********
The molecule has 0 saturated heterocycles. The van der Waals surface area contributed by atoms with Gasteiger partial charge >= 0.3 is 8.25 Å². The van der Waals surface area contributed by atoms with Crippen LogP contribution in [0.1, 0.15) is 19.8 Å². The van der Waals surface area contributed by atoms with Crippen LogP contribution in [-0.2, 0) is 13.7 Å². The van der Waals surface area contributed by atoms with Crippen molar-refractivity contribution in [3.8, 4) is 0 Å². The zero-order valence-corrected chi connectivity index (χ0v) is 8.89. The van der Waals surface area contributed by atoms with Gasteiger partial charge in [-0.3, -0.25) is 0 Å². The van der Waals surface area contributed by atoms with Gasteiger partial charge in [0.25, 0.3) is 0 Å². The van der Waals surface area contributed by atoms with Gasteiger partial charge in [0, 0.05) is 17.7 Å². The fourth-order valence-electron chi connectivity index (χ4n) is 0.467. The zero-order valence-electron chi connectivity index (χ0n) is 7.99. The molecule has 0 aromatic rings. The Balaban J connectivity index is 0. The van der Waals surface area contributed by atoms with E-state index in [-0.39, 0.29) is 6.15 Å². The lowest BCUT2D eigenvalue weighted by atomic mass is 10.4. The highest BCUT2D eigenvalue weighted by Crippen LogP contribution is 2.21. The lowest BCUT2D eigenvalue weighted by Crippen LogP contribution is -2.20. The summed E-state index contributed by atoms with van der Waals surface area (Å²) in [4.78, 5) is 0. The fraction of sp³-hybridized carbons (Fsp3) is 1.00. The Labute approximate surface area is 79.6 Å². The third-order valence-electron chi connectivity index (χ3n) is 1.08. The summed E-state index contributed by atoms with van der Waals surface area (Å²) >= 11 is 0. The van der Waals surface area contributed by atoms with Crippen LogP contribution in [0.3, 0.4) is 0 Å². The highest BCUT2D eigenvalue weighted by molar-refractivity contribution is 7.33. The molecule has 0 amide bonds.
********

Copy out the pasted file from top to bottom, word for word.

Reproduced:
The molecule has 0 saturated heterocycles. The van der Waals surface area contributed by atoms with Gasteiger partial charge >= 0.3 is 8.25 Å². The van der Waals surface area contributed by atoms with Crippen LogP contribution in [0.1, 0.15) is 19.8 Å². The van der Waals surface area contributed by atoms with Crippen LogP contribution in [-0.2, 0) is 13.7 Å². The van der Waals surface area contributed by atoms with Crippen molar-refractivity contribution in [3.8, 4) is 0 Å². The zero-order valence-corrected chi connectivity index (χ0v) is 8.89. The van der Waals surface area contributed by atoms with Gasteiger partial charge in [-0.3, -0.25) is 0 Å². The van der Waals surface area contributed by atoms with Gasteiger partial charge in [0.25, 0.3) is 0 Å². The van der Waals surface area contributed by atoms with Gasteiger partial charge in [0, 0.05) is 17.7 Å². The fourth-order valence-electron chi connectivity index (χ4n) is 0.467. The zero-order valence-electron chi connectivity index (χ0n) is 7.99. The molecule has 0 aromatic rings. The Balaban J connectivity index is 0. The van der Waals surface area contributed by atoms with E-state index in [-0.39, 0.29) is 6.15 Å². The lowest BCUT2D eigenvalue weighted by atomic mass is 10.4. The highest BCUT2D eigenvalue weighted by Crippen LogP contribution is 2.21. The lowest BCUT2D eigenvalue weighted by Crippen LogP contribution is -2.20. The summed E-state index contributed by atoms with van der Waals surface area (Å²) in [4.78, 5) is 0. The fraction of sp³-hybridized carbons (Fsp3) is 1.00. The Labute approximate surface area is 79.6 Å². The third-order valence-electron chi connectivity index (χ3n) is 1.08. The summed E-state index contributed by atoms with van der Waals surface area (Å²) >= 11 is 0. The van der Waals surface area contributed by atoms with Crippen LogP contribution in [0.3, 0.4) is 0 Å². The highest BCUT2D eigenvalue weighted by molar-refractivity contribution is 7.33. The molecule has 0 amide bonds.